“The book is a refuge”: in bookstores, the surge in sales and the solidarity of customers

After two catastrophic months, the book economy experienced an unexpected rebound with deconfinement. But faced with the uncertainties to come, publishers could bet everything on safe values

Like a Christmas in the middle of summer! Here is the image which returns in the mouth of the booksellers. After two catastrophic months (according to the Bookstore Observatory, between mid-March and mid-May, sales fell by 95% compared to 2019), the book economy experienced an unexpected rebound with deconfinement: + 19.6% from May 11 to July 19 compared to 2019. “An excellent surprise”, rejoices Xavier Moni, president of the Syndicate of the French bookstore. Continue reading ““The book is a refuge”: in bookstores, the surge in sales and the solidarity of customers”

Opinion | I’ve eaten at restaurants, gone to a mall and attended concerts. That is life in France

It’s time to follow Europe.

Timothy Searchinger is a research scholar at Princeton University’s School of Public and International Affairs

Over the past six weeks, I’ve eaten out at restaurants five times, attended two concerts, visited a large, busy indoor mall three times, had two haircuts, and repeatedly watched school kids run around the schoolyard. But that’s all been responsible behavior — because instead of being locked down in my house in the D.C. area, I’ve been in France, where life and the economy are now carrying on close to normal.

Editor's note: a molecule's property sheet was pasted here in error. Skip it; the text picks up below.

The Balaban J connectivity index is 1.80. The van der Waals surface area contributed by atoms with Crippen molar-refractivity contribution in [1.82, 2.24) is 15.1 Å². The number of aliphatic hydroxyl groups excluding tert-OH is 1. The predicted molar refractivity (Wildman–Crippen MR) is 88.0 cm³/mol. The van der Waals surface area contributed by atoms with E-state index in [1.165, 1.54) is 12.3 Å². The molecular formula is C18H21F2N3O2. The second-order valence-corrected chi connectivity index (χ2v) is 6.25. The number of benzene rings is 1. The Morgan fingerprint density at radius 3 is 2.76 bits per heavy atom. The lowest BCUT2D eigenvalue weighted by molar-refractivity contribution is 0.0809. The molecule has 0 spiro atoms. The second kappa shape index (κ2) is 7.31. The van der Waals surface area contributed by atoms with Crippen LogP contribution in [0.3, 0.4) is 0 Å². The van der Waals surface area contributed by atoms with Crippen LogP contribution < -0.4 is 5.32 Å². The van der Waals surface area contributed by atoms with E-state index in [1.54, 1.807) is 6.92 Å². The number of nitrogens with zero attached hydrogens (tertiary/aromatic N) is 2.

What France, like virtually all of Europe, has shown is that following standard expert recommendations for dealing with covid-19 works. France had a massive outbreak of covid-19 in the spring, almost as soon as anyone realized the novel coronavirus had reached Europe. The deaths began occurring late March and reached more than 24,000 by the end of April — a higher death rate than even the United States at the time.

But while the outbreak occurred primarily in only two parts of France, French President Emmanuel Macron imposed a severe, nationwide lockdown on March 16. And during that lockdown, the government put extensive testing and contact tracing in place. Almost exactly two months later, France mostly reopened. And for the last two and a half months, the country has functioned in a primarily open status with around 500 new cases per day and only about 450 deaths in the last month.

The French lockdown was severe. People were only allowed out, after filling out a form, to take care of elderly relatives or to go grocery shopping. To buffer the economic impact, the government directly paid a portion of salaries for those who could not work. And, voila, it worked.

I’m in France because I was farsighted enough to marry a French woman 30 years ago, who was farsighted enough to save our marriage license, which let me fly to France with her in early June to visit her elderly parents even as other Americans are barred. For two weeks, we kept to ourselves, speaking to my in-laws only across a garden. With an easy-to-get doctor’s prescription, we were also able to get tested for covid-19 at a parking lot drive-up with no wait and received (negative) results in two days (now down to one day for others).

Continue reading “Opinion | I’ve eaten at restaurants, gone to a mall and attended concerts. That is life in France”

Big Tech needs to step up. But instead we get “Mwa-Mwa-Mwa”

By Michael Stevenson, aka Monsieur Pas de Merde

The chief executive officers of Amazon, Apple, Google and Facebook sat before congress yesterday. Four white guys with unimaginable wealth. I wanted congress to inform them of the new “Big Tech Patriot Emergency Relief Bill” – informing them that, TFN, all their profits after 1 Billion will now be taxed at 99.5 percent. That revenue stream would EASILY replace the expiring Covid Relief package that we all pay for. But instead of my “Big Tech Patriot Emergency Relief Bill” – these creeps just blathered on like the teacher in Peanuts cartoons. Cue the trombone: “Mwa-Mwa-Mwa”